Culdcept Revolt - 3DS Review

It’s all in the cards

  • System: 3DS
  • Publisher: NIS America
  • Developer: Omiyasoft
  • Release Date: October 3rd, 2017 (NA)

Who it Caters to

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Culdcept originally got started in 1997 on the Sega Saturn in Japan, but Western audiences didn’t get to experience the series until 2003 when it released on the Playstation 2. While it wasn’t a smash hit, Culdcept managed to develop a small but devout cult following who were struck by its unique blending of board and card-based gameplay. These are two genres that are heavily criticized for their over-reliance on luck, but somehow, putting the two genres together managed to balance out the luck factor since it was more about playing what was given to you rather than left up to the whims of Lady Luck. Culdcept turned out to make enough of a splash that it got an Xbox 360 exclusive sequel in 2006 in Japan, and then later found its way to America in 2008. This was especially exciting for fans of the original’s multiplayer mode due to the addition of online play.

After Culdcept Saga, though, the franchise disappeared overseas. But Omiyasoft kept the series alive in Japan, releasing versions for the DS, PSP, and even Playstation 3. This was frustrating for Western fans who were still hungry for more but didn’t know Japanese nor could reliably import new releases. Demand grew so high that fans even started putting out their own fan-translated cartridges of the DS game. As luck would have it, Nintendo seemingly noticed the series’ devout fandom and ended up publishing Culdcept Revolt themselves for the 3DS. Now, NISA has finally brought over the most recent entry to finally give Western fans that new entry they’ve so craved for the past nine years.

What to Expect

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The best way to describe Culdcept would be Monopoly, if Monopoly gave you a reliable means of getting out of paying when you land on another person’s property. Before even entering a game, though, you’ll need to assemble a deck like you would in Magic the Gathering or the Pokemon Trading Card game. You’ll use these cards for effectively any action you would make on the board. If you land on a property, you’ll place a monster card on the area to claim it as your own. If you land on someone else’s property, you can use a monster card to fight your way out of having pay up. You can even use other cards to enhance your own fighter’s stats, but keep in mind your opponent will have that same opportunity to defend their land with their own cards, so you’ll need to plan out your strategy before you even engage.

The goal of each match is to build up enough “magic” (coyly measured with a “G”) and then make it back to one of the several home spaces located across one of Culdcept’s many different board layouts. It’s based on overall wealth and value rather than just what you have on hand, however. In order to build up your worth, you’ll need to buy up as many properties as possible and invest your spending magic in them. That way, when an opponent lands on your space, you’ll be able to steal away their magic for yourself. However, you’ll need to strategically think through which land you’ll need to buy, as the monsters you have in your deck have a color that corresponds to the color of the property and will gain bonuses if they’re played on a space of the same color.

Culdcept Revolt – Nintendo 3DS trailer:


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One day, a man wakes up in a mysterious void with no memory of who he is and no idea of what is going on. A strange, distant voice explains to him his powers as a Cepter (i.e. how you play the game), guides him through this void, and then reveals herself to be a gorgeous woman. Her name is Alicia, and she leads a rebel group called the Free Bats. Their goal? To escape the city they’re locked within. See, the ruler of the city, Count Kraniss has sealed off the town from the outside world and is mercilessly hunting down all the Cepters who reside within. The Free Bats will have to be careful as they sneak around town hiding from the Count’s minions, who are powerful Cepters in their own right. However, you, playing as the mysterious man (canon name: Allen), aren’t terribly concerned with their plight. Instead, you’ll explore the city in an attempt to regain your own memories.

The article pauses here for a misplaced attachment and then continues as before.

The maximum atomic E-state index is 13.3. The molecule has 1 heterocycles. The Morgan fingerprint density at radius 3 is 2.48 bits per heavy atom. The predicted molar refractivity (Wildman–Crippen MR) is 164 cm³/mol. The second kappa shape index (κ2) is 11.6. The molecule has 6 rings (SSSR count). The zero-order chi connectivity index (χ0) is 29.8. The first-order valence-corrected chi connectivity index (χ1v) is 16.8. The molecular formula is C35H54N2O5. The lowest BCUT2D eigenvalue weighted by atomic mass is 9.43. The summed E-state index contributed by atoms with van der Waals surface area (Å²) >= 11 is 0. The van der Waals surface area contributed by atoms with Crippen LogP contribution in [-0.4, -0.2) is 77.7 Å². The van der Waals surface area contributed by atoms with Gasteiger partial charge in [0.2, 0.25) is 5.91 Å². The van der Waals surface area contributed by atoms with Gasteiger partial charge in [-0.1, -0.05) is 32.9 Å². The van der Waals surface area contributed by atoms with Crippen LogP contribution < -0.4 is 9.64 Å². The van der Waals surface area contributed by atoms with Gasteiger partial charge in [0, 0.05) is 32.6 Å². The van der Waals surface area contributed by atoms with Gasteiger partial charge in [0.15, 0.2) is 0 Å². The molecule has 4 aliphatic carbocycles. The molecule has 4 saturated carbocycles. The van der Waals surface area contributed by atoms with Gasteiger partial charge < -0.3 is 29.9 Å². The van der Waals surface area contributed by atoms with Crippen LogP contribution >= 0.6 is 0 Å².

We’re not going to lie: the world of Culdcept doesn’t make a lot of sense. The game does attempt to tell a serious tale with quite a bit of character growth for each of its central characters and detailed character backgrounds, but a lot of that is undermined by how the game of Culdcept doesn’t quite fit within the context of its world. It’s not a bad story, mind you: it’s briskly paced and actually has some surprising twists along the way, but just keep in mind that it’s ultimately there to keep the player invested in the gameplay. It can be an engaging plot, but it can also be a bit distracting early on in the game when it feels like they could substitute the “Culdcept” gameplay with anything else and it wouldn’t make too much of a difference.


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Culdcept Revolt largely works due to the breadth of its options in the course of a single game. It’d be very easy to pin a bad roll or a poor hand solely on how these mechanics are based on luck, but that wouldn’t be entirely fair. In addition to just the core mechanics detailed earlier, you have a wealth of other options you can perform in a single turn in exchange for another option. Do you have an overabundance of weapons in your hand and a property smack dab in the middle of a large area that a single opponent owns? Don’t just sit on them! Send your guy over into their land, claim it for your own, and ruin their property bonus for having so many of the same color! Have a “Move 1” space spell sitting around in your hand, and your enemy is right next to one of your own properties? Cast it on them and then at the end of your turn build up that land so they have to pay out the nose for it! Bad rolls and draws are going to come, no doubt, and the above strategies aren’t always going to work, but with as flexible as the system is, it’s more about learning to work with the hand you’re given rather than it being entirely the luck of the draw.